CIA appoints new CIO

CIA logo

John G. Edwards, an IT professional with a mix of government and private-sector experience, has succeeded Doug Wolfe as the CIA's CIO, an agency spokesman confirmed.

The personnel change happened quietly in February. Wolfe, a CIA veteran with more than 30 years of agency experience, had been CIO since October 2013. He helped steer the intelligence community toward greater adoption of cloud computing. The $600-million, CIA-run cloud that Amazon Web Services built for all 17 agencies in the IC came online during his watch.

Edwards has some 20 years experience in the intelligence community, including nearly 15 "overseeing technical operations and engineering support" at CIA, according to a corporate biography. He has also worked as a consultant for Accenture and as an executive at Agilex Technologies Inc., an IT firm that Accenture Federal Services acquired last year. Edwards could not be reached for comment.

"I think this is a big win for CIA to get John to agree to come back in" to the agency and take a pay cut from his private-sector work, said David Shedd, former acting director of the Defense Intelligence Agency. Shedd said he has known Edwards for years and praised his technical acumen.

"I'd like to see him stay on and really see ICITE through," Shedd told FCW, referring to the intelligence community's cloud-based push for a common IT architecture.

Edwards' biggest challenge as the CIA's top IT official will be the full embrace of ICITE, particularly encouraging data sharing at a time when there is residual resistance to doing so, added Shedd.

In a 2009 interview with ExecutiveBiz, Edwards reflected on the challenge of sharing information securely within the intelligence community. "[T]hreat information has got to be pushed out to federal, state, and local levels," Edwards told the outlet. "This increased access and connectivity introduces whole new layers of security and risk, but the bottom line is you have to get critical information out to the folks on the front line at the 'speed of warning'."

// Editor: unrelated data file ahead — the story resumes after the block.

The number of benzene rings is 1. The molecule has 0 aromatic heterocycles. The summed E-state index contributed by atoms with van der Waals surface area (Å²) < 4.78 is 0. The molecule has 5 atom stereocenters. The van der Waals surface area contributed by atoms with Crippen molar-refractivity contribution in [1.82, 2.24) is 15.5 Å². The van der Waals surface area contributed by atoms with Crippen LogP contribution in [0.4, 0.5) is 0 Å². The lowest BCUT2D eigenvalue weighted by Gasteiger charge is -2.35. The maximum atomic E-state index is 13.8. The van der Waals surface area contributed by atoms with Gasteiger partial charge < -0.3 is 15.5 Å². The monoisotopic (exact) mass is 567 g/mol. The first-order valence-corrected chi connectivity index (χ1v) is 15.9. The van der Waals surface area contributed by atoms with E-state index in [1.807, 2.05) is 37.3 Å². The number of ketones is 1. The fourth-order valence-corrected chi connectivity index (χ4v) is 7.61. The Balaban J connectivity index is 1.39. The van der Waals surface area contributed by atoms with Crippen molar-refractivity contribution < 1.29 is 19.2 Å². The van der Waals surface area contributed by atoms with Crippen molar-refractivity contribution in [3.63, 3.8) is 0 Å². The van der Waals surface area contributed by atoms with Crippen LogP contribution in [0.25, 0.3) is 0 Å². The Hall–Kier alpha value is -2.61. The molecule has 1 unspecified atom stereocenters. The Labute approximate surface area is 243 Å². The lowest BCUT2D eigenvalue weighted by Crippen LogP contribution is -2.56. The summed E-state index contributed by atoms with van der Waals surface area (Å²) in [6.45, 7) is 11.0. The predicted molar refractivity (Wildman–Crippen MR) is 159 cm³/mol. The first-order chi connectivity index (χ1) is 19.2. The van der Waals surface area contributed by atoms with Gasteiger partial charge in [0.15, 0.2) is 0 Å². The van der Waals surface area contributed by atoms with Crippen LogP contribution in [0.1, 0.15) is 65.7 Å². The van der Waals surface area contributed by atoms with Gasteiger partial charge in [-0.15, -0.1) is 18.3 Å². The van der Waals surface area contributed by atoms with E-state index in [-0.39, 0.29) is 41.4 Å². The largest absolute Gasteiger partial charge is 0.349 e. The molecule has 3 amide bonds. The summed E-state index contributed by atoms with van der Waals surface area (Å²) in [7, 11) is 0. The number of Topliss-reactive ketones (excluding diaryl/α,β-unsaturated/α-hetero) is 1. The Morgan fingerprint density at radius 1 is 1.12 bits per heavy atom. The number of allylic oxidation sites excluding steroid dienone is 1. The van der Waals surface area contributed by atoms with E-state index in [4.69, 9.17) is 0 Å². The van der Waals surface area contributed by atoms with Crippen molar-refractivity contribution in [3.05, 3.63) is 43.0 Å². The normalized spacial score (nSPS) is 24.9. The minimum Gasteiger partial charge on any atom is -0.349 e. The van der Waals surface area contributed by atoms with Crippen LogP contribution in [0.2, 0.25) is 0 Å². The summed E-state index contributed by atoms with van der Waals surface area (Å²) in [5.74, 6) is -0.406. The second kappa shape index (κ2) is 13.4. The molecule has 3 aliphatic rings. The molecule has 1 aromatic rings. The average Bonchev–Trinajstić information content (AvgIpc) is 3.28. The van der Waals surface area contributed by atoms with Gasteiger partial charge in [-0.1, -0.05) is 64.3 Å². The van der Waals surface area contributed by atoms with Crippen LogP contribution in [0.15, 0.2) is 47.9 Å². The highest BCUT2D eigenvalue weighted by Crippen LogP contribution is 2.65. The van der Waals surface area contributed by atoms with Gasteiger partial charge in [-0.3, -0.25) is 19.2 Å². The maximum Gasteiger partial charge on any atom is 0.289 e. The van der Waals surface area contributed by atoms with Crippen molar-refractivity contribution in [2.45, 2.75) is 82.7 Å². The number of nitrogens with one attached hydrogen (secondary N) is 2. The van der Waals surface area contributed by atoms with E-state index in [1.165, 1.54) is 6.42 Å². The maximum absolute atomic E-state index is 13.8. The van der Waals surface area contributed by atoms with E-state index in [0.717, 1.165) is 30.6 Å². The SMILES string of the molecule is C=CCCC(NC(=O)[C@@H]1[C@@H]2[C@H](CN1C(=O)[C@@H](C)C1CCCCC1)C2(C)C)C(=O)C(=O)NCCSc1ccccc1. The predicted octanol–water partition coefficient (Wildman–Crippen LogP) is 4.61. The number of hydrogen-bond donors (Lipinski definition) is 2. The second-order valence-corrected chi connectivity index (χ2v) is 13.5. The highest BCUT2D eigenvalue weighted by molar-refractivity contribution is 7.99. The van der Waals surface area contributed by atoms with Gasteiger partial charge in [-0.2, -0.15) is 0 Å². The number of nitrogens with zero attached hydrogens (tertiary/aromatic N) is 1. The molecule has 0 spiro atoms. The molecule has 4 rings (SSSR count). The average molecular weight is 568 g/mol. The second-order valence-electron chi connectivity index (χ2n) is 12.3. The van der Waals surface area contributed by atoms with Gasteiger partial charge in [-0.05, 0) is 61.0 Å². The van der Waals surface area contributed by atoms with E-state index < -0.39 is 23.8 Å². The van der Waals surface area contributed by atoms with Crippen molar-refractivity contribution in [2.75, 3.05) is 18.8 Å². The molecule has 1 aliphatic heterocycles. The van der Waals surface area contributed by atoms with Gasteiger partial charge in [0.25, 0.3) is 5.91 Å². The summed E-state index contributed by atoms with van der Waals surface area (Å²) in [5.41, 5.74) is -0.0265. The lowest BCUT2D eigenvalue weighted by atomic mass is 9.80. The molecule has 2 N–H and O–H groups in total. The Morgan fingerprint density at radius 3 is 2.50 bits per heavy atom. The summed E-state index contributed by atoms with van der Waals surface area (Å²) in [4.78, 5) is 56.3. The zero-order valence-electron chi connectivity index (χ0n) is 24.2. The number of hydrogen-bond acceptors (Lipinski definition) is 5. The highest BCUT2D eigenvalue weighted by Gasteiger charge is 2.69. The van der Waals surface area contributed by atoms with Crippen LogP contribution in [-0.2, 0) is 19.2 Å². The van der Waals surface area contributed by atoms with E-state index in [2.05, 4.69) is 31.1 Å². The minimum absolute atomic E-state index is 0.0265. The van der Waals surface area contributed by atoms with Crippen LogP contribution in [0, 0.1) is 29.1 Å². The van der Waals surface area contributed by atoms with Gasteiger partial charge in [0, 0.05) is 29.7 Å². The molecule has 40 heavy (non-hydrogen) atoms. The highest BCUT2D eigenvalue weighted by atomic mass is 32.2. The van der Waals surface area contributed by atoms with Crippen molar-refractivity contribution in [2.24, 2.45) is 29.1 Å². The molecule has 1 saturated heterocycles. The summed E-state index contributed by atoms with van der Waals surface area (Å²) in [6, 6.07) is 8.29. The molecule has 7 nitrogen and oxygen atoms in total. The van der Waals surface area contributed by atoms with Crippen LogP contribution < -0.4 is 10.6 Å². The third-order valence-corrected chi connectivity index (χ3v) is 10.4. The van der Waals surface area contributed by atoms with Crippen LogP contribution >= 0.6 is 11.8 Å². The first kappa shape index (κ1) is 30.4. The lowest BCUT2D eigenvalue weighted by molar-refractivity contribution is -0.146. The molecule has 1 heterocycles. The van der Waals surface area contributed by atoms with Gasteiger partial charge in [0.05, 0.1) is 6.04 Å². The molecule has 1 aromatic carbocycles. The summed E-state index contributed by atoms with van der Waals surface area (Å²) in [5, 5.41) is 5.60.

CIA spokesman Ryan Trapani said Wolfe had taken up another senior position within the agency, declining to specify Wolfe's new role. Wolfe did a stint at the CIA's Science and Technology Directorate earlier in his career, where he was program manager and also deputy director, according to a biography.

Wolfe's tenure as CIO will be remembered for his evangelizing for cloud computing in the IC. Cloud computing will change the role of intelligence analysts, Wolfe said in an October 2014 interview with GCN, a sister publication of FCW.

"One of my really great hopes is that we set up an environment for innovation so we'll be able to explore what can be automated, what can be done with machine-to-machine interactions and where humans need to be involved and can add value," Wolfe said shortly after the AWS cloud went online.

The CIA last fall formally unveiled a new cyber-focused directorate, the Directorate for Digital Innovation. The organizational shakeup saw the CIO's management of enterprise IT placed within the new directorate, alongside an open source center and a hub for cyber threat operations. Sean Roche, the DDI's deputy, called Wolfe the Elon Musk of the CIA for Wolfe's handling of technological challenges.

About the Author

Sean Lyngaas is a former FCW staff writer.


  • Comment
    customer experience (garagestock/

    Leveraging the TMF to improve customer experience

    Focusing on customer experience as part of the Technology Modernization Fund investment strategy will enable agencies to improve service and build trust in government.

  • FCW Perspectives
    zero trust network

    Why zero trust is having a moment

    Improved technologies and growing threats have agencies actively pursuing dynamic and context-driven security.

Stay Connected